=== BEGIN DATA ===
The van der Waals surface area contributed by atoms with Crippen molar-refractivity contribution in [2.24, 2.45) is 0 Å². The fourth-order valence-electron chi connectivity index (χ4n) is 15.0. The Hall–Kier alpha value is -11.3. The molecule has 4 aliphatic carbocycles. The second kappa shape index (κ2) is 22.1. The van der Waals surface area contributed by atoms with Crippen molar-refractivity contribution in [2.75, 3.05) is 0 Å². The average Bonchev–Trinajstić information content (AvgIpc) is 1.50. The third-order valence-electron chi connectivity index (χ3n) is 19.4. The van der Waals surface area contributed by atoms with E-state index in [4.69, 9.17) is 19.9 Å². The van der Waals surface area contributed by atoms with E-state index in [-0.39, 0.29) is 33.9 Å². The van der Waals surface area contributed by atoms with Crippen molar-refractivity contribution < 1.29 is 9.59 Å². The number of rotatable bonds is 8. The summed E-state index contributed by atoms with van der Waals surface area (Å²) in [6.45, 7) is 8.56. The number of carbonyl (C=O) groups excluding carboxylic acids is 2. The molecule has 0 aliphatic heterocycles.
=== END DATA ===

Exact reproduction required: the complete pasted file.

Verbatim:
The van der Waals surface area contributed by atoms with Crippen molar-refractivity contribution in [2.24, 2.45) is 0 Å². The fourth-order valence-electron chi connectivity index (χ4n) is 15.0. The Hall–Kier alpha value is -11.3. The molecule has 4 aliphatic carbocycles. The second kappa shape index (κ2) is 22.1. The van der Waals surface area contributed by atoms with Crippen molar-refractivity contribution in [2.75, 3.05) is 0 Å². The average Bonchev–Trinajstić information content (AvgIpc) is 1.50. The third-order valence-electron chi connectivity index (χ3n) is 19.4. The van der Waals surface area contributed by atoms with E-state index in [4.69, 9.17) is 19.9 Å². The van der Waals surface area contributed by atoms with E-state index in [-0.39, 0.29) is 33.9 Å². The van der Waals surface area contributed by atoms with Crippen molar-refractivity contribution < 1.29 is 9.59 Å². The number of rotatable bonds is 8. The summed E-state index contributed by atoms with van der Waals surface area (Å²) in [6.45, 7) is 8.56. The number of carbonyl (C=O) groups excluding carboxylic acids is 2. The molecule has 0 aliphatic heterocycles.